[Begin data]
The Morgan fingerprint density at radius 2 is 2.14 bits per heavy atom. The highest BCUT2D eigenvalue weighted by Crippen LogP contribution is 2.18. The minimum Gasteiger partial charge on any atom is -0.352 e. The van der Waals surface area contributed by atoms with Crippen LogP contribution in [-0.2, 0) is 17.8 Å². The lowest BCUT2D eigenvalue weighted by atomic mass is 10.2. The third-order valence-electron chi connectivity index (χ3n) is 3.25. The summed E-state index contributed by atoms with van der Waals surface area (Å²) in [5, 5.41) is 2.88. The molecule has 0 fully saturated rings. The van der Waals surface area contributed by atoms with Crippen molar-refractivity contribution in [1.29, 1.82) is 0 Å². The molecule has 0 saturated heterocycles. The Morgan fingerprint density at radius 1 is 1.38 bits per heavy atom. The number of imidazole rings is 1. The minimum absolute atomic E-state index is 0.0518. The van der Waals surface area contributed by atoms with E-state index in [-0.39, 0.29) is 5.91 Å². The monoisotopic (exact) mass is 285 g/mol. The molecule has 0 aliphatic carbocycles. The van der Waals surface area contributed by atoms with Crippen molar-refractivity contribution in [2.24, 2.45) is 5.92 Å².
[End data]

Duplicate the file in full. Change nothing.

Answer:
The Morgan fingerprint density at radius 2 is 2.14 bits per heavy atom. The highest BCUT2D eigenvalue weighted by Crippen LogP contribution is 2.18. The minimum Gasteiger partial charge on any atom is -0.352 e. The van der Waals surface area contributed by atoms with Crippen LogP contribution in [-0.2, 0) is 17.8 Å². The lowest BCUT2D eigenvalue weighted by atomic mass is 10.2. The third-order valence-electron chi connectivity index (χ3n) is 3.25. The summed E-state index contributed by atoms with van der Waals surface area (Å²) in [5, 5.41) is 2.88. The molecule has 0 fully saturated rings. The van der Waals surface area contributed by atoms with Crippen molar-refractivity contribution in [1.29, 1.82) is 0 Å². The molecule has 0 saturated heterocycles. The Morgan fingerprint density at radius 1 is 1.38 bits per heavy atom. The number of imidazole rings is 1. The minimum absolute atomic E-state index is 0.0518. The van der Waals surface area contributed by atoms with E-state index in [-0.39, 0.29) is 5.91 Å². The monoisotopic (exact) mass is 285 g/mol. The molecule has 0 aliphatic carbocycles. The van der Waals surface area contributed by atoms with Crippen molar-refractivity contribution in [2.24, 2.45) is 5.92 Å².